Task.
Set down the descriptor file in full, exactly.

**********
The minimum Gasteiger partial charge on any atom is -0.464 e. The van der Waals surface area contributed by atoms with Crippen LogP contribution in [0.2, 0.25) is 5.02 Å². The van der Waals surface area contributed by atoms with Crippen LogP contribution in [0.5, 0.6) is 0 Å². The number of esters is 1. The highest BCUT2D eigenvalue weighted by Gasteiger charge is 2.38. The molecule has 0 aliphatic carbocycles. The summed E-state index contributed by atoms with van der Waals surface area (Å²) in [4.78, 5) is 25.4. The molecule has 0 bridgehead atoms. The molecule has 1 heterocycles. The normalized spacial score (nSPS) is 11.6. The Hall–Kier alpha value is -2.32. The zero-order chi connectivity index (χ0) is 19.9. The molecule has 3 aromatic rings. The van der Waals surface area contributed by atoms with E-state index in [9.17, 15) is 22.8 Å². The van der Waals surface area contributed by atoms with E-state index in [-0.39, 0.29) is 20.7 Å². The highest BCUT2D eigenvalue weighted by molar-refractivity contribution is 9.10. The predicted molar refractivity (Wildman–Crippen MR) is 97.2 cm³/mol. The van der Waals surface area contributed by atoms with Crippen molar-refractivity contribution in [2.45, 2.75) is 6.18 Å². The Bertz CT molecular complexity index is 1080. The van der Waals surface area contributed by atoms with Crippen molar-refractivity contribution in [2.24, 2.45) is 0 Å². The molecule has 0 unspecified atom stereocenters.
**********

The minimum Gasteiger partial charge on any atom is -0.464 e. The van der Waals surface area contributed by atoms with Crippen LogP contribution in [0.2, 0.25) is 5.02 Å². The van der Waals surface area contributed by atoms with Crippen LogP contribution in [0.5, 0.6) is 0 Å². The number of esters is 1. The highest BCUT2D eigenvalue weighted by Gasteiger charge is 2.38. The molecule has 0 aliphatic carbocycles. The summed E-state index contributed by atoms with van der Waals surface area (Å²) in [4.78, 5) is 25.4. The molecule has 0 bridgehead atoms. The molecule has 1 heterocycles. The normalized spacial score (nSPS) is 11.6. The Hall–Kier alpha value is -2.32. The zero-order chi connectivity index (χ0) is 19.9. The molecule has 3 aromatic rings. The van der Waals surface area contributed by atoms with E-state index in [9.17, 15) is 22.8 Å². The van der Waals surface area contributed by atoms with E-state index in [-0.39, 0.29) is 20.7 Å². The highest BCUT2D eigenvalue weighted by molar-refractivity contribution is 9.10. The predicted molar refractivity (Wildman–Crippen MR) is 97.2 cm³/mol. The van der Waals surface area contributed by atoms with Crippen molar-refractivity contribution in [2.45, 2.75) is 6.18 Å². The Bertz CT molecular complexity index is 1080. The van der Waals surface area contributed by atoms with Crippen molar-refractivity contribution in [2.24, 2.45) is 0 Å². The molecule has 0 unspecified atom stereocenters.